All signs point to Chris Davis and Matt Wieters hitting the open market

Chris Davis and Matt Wieters both say they -- not Scott Boras -- will make the final call on their future.

The best window of opportunity to keep Gold Glove catcher Matt Wieters and power-hitting first baseman Chris Davis from entering the free agent market in November will close in about four weeks, and there appears to be nothing in the works that would prevent that from happening.

Orioles baseball operations chief Dan Duquette confirmed this week — as he did at this time last year — that he will not engage in contract negotiations during the regular season, and all sides appear content to let spring training proceed without any substantial negotiations.

The Orioles, according to an industry source, do not plan to make a last-ditch multi-year offer to either player and are operating under the assumption that superagent Scott Boras intends to put both up for free-agent auction.

Whether that's the result of an irrational case of Borasphobia on the part of Orioles management or a logical conclusion based on his uncanny ability to beat the market with his premier players probably isn't relevant at this point, but the players involved both insist that they will call the final shot in their individual contract situations.

"I think there are a lot of factors that contribute to him [Boras] waiting so long,'' Davis said Monday. "I think if a team came to a player in the middle of the season with a legitimate offer, everybody thinks that he [Boras] is sitting there in the background telling you not to sign — just wait — but the fact of the matter is, if you get a deal that you feel comfortable with and you want to sign the deal, he's going to encourage you to do that."

Davis just made headlines outlining the conditions that would prompt him to re-sign with the Orioles. He wants some assurance that the team is committed to fielding a winning club beyond 2015, considering the Orioles could lose as many as 11 free agents after the season.

Wieters said Tuesday that there will be a lot of soul-searching next fall if he is forced to choose between the Orioles and another team because of the close relationships he has formed in the clubhouse. He'll get all the info from Boras but said that he will be the one who weighs all the factors involved.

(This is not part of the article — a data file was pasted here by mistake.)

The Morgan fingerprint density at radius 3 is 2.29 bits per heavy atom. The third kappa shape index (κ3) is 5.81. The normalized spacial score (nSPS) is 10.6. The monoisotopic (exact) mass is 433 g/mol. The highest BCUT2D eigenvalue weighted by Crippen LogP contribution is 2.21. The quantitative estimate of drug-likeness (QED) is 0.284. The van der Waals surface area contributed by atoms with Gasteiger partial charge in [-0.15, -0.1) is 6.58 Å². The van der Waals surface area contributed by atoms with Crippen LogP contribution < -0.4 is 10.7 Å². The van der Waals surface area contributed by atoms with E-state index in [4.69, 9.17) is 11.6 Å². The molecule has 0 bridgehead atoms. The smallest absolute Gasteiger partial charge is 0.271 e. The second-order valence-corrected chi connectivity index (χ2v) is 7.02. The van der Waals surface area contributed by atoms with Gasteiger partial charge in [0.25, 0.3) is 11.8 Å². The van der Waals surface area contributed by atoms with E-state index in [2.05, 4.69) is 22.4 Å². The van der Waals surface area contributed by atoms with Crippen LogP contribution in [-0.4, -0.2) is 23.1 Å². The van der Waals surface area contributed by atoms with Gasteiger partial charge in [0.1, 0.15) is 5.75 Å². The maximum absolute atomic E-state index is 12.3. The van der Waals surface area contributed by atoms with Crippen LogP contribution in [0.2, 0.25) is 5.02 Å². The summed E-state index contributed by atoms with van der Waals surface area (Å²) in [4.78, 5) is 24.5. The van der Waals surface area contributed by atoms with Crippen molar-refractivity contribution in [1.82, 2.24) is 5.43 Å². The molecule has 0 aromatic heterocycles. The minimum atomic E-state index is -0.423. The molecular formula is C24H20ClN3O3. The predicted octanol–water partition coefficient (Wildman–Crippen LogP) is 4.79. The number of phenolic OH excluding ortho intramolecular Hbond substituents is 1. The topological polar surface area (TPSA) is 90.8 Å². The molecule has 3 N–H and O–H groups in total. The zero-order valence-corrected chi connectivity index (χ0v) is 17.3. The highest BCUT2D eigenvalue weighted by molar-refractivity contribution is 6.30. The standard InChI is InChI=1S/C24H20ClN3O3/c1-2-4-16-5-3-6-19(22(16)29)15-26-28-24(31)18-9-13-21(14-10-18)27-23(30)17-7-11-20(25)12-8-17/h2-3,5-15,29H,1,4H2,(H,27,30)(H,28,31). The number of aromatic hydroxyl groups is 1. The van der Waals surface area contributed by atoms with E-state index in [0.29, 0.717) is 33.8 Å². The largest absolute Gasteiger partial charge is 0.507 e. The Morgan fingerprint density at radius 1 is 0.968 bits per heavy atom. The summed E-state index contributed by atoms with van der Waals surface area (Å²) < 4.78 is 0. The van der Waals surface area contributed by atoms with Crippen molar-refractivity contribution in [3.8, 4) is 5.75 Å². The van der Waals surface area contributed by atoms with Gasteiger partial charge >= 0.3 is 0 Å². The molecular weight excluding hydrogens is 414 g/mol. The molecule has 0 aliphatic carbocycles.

"I'm the boss,'' he said. "Scott is great at giving you all the information possible, giving you all the comparables, all the different things, but he always says that ultimately you're the one who's going to make the decision. It's always been that way. He's always given me great advice and in the end I've always been the one to give the final yes or no."

Forgive any club official who has tried to re-sign a high-profile Boras client for being a bit skeptical of such accounts and, while you're at it, forgive any high-profile player for putting a lot of trust in Boras, who has a long history of delivering on his talent for getting them top dollar. Trouble is, more often than not, he usually ends up delivering them to other teams.

That's why it's hard to understand why Duquette bothers to draw a line in the sand by shutting down negotiations on Opening Day, unless he actually wants to limit negotiations to the small window that is open to re-sign players in October.

It worked with J.J. Hardy, who signed a contract extension during the playoffs last year, but no one seriously believes that Boras is going to wait until the last minute and then decide not to wait the final few weeks until the free agent market opens.

If both Davis and Wieters are telling the truth when they say they feel they are in a very special situation right now — and both said exactly that this week — then the Orioles should keep the lines of communication open throughout the season to take advantage of any possible opportunity to trade on that comfortable environment and the current winning culture.

Though it may be logical to be fatalistic about the likelihood of retaining a high-profile Boras client, there really isn't any percentage in that approach unless the only object is to make a qualifying offer to each player and run out the clock until the multi-year price gets too high.

In an organization as budget-conscious as the Orioles, that just might be the plan.

Read more from columnist Peter Schmuck on his blog, "The Schmuck Stops Here," at

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